John Nash RA
About the Artist
Nash said of his work that he was “searching for the basic form of things”. In A Gloucestershire Landscape we can see how the forms have been simplified somewhat and there is an emphasis on flat surface pattern, such as on the cornfield. The cornfield was a subject he returned to throughout his life; it became something of a personal motif.
Nash had a life-long love of the countryside and nature. Although born in London, he moved at the age of eight with his family to the Chilterns in Buckinghamshire. He lived there for the next thirty-eight years, until he and his wife moved to a remote farmhouse in Essex. Nash had a passion for gardening and plants, contributing to countryside magazines and illustrating more than thirty books, including Poisonous Plants (1927).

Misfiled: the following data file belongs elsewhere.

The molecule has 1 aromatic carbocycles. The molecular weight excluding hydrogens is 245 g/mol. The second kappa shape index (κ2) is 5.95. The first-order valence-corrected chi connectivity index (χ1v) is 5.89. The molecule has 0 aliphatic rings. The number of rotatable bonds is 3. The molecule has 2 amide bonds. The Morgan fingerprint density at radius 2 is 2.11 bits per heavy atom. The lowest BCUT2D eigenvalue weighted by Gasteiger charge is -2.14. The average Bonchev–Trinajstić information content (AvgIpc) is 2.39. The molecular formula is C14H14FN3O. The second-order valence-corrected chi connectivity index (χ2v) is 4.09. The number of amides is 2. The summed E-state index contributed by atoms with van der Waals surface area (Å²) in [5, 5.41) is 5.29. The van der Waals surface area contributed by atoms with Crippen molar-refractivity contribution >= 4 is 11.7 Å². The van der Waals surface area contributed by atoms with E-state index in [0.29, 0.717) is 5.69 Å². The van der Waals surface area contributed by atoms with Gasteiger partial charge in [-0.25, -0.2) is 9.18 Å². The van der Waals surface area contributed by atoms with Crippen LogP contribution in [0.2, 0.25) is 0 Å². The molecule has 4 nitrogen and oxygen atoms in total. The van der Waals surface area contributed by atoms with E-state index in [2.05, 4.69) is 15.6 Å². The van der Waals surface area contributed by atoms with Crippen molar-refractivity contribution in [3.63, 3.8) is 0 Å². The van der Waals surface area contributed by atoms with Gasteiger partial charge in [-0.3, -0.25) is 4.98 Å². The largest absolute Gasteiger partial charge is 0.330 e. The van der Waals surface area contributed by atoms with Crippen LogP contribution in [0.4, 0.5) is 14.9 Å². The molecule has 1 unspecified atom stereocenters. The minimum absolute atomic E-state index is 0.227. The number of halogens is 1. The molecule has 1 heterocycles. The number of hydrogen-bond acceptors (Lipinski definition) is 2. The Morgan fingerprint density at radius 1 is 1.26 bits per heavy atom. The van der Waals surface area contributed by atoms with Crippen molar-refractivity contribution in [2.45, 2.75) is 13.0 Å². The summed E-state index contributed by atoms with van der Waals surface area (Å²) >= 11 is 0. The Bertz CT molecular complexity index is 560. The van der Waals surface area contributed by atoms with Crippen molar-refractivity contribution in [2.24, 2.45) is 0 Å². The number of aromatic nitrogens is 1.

John Nash had no formal art training. He exhibited with the London Group, the Camden Town Group, and was invited in 1915 to join the artists Gilman, Ginner and Bevan in the short-lived Cumberland Market Group. Gilman gave Nash practical advice about pigments, and advised him not to paint from nature but from drawings done on the spot.